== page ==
Until yesterday, the lives of Kate, Rose, Claire and Rachel, four girls from the same high school, have been perfectly normal. But now, they can’t remember what happened last night. One of their classmates is dead, apparently the latest in a series of suicides, and they have strange flashbacks regarding her death. Suddenly, they start seeing butterflies no one else can see, and before they know it, they are in the middle of a conflict where their own lives are at stake…
summary by Taleweaver
Highs: Surprisingly deep character play; engrossing backstory; fantastic voice acting
Lows: Drags a bit in the middle; unsatisfying side-stories
At first glance, Red Garden looks just like the kind of production you’d expect from Gonzo: a flashy but essentially empty action series with a hugely hyped mystery at the bottom of it all that absolutely fails to connect with you once it’s revealed. And then you keep watching beyond the first few episodes – and to your surprise, you find out that this time, you were wrong.
Red Garden is a surprisingly deep and engrossing drama at heart, with the action as a mere means to an end. Literally all the main characters are developed well beyond the usual stereotypes; they are given their own hopes, dreams and ambitions, and their constant struggle between what they want to do and what they need to do is the revolving point of the drama. The backstory to all this is also something special; there are no real heroes and real villains, just conflicting interests, and it’s easy to relate to both sides because both have valid reasons for fighting.
Technically, Red Garden is what you’d expect of a 2006 production, nice and clean and with passable action choreography. What really stands out is the voice acting, though. The show wasn’t produced as usual with the animation going first and the voice acting following the animation but the other way around. Essentially, the seiyuu worked as though they were doing an audio play, and by being able to concentrate on one another rather than on what happens on the screen, the depth of emotion and the chemistry between them is brought to a new level – absolutely stellar.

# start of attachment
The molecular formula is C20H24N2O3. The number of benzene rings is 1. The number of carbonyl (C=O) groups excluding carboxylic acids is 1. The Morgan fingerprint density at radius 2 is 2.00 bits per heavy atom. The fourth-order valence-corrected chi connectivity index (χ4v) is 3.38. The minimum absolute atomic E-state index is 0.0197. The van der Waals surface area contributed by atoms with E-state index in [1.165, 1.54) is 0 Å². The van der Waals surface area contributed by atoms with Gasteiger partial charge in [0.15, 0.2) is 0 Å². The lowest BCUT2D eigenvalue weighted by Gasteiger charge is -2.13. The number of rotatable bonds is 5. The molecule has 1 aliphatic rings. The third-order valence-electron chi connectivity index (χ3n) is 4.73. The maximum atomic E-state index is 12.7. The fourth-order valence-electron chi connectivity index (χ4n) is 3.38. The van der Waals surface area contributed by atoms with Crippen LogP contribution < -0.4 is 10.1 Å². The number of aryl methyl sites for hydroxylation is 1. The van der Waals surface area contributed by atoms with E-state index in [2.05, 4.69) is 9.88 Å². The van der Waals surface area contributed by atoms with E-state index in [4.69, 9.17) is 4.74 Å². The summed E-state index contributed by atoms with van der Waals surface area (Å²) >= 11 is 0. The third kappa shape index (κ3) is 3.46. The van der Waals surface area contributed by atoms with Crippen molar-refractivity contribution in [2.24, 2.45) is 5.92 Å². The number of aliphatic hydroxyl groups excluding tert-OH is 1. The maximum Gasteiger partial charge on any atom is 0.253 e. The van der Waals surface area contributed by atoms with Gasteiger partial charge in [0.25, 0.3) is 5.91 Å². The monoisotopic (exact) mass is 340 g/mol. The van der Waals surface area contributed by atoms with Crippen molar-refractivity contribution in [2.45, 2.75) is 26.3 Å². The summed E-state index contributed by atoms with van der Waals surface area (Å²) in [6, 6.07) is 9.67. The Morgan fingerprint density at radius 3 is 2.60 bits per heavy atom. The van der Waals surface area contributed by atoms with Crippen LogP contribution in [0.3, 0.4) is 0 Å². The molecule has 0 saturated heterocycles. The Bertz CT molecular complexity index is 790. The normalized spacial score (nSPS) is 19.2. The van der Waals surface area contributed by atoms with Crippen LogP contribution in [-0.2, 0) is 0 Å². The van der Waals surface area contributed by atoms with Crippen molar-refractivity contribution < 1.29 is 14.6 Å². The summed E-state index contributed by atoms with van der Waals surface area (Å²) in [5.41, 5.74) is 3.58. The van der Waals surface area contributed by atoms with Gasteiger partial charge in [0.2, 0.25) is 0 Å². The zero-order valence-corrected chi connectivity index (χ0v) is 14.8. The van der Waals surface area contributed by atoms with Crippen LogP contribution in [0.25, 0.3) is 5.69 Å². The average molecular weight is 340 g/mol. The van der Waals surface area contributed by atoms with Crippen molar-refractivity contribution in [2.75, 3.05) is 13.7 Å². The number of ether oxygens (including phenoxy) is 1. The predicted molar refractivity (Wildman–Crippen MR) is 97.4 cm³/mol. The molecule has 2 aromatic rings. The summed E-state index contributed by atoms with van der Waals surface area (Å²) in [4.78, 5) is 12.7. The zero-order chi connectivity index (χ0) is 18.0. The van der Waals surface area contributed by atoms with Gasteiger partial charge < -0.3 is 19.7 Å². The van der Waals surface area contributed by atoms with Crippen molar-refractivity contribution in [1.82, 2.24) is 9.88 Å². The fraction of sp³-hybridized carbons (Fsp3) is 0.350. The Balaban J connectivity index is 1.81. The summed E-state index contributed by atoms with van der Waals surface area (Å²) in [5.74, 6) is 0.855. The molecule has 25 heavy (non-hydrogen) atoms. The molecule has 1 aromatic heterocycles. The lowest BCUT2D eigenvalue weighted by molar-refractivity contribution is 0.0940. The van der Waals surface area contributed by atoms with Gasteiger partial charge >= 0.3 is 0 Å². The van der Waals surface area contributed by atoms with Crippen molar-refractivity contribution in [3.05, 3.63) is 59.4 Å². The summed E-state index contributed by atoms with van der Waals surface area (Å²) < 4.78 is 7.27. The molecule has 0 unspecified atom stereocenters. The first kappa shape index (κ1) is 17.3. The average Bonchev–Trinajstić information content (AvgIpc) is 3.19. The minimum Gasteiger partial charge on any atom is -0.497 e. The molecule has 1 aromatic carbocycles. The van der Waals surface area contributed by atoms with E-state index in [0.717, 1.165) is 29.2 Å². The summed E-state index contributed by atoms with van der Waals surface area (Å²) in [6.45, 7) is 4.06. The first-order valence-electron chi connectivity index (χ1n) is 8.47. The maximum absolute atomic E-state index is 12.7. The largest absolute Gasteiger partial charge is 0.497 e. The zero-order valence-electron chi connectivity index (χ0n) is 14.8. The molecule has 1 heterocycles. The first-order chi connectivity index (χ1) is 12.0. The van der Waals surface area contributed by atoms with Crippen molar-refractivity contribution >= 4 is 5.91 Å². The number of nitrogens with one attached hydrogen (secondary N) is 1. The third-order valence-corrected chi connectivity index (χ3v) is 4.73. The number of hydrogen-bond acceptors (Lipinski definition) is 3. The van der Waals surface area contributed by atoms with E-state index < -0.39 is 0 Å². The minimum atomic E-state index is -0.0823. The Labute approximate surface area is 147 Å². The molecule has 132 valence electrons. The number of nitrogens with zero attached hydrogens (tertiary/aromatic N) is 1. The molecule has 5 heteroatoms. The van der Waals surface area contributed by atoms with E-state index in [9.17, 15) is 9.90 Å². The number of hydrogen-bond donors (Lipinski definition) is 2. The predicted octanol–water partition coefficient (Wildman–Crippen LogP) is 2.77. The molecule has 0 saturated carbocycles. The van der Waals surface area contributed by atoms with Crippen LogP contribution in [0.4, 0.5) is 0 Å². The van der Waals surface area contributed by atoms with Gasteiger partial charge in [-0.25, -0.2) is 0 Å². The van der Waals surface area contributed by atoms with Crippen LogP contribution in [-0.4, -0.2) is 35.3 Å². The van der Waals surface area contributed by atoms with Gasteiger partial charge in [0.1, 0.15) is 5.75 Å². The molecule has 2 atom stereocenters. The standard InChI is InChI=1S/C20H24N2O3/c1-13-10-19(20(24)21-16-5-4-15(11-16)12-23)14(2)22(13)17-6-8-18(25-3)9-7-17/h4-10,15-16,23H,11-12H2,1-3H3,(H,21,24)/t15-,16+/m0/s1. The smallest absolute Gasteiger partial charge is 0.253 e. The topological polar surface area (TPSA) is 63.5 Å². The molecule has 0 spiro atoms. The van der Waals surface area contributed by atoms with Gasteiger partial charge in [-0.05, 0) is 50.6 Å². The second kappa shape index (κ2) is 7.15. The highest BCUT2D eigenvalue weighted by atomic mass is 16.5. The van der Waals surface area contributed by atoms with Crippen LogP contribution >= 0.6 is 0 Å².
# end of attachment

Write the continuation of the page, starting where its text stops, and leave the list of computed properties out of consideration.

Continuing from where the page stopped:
If everything about the series had been as good as the voice acting,Red Garden would have been close to perfect. Unfortunately, the pacing drags a little in the episodes between 12 and 18, where nothing new happens and old problems are addressed again and again and again. The series picks up pace again after that and manages to bring everything to a very satisfying conclusion, but most of the side-stories revolving around romantic relationships and family matters fall flat on their face or, worst of it, are simply discarded once everything moves toward the end.
If any further proof was necessary that Gonzo can produce more than all-style-no-substance anime, Red Garden is the perfect piece of evidence for that. It’s an exciting drama/action piece with wonderful voice acting and satisfactory technical qualities. The overall writing is fine and only lacks in quality when it comes to the details. All in all, one of the nicer surprises of this anime season.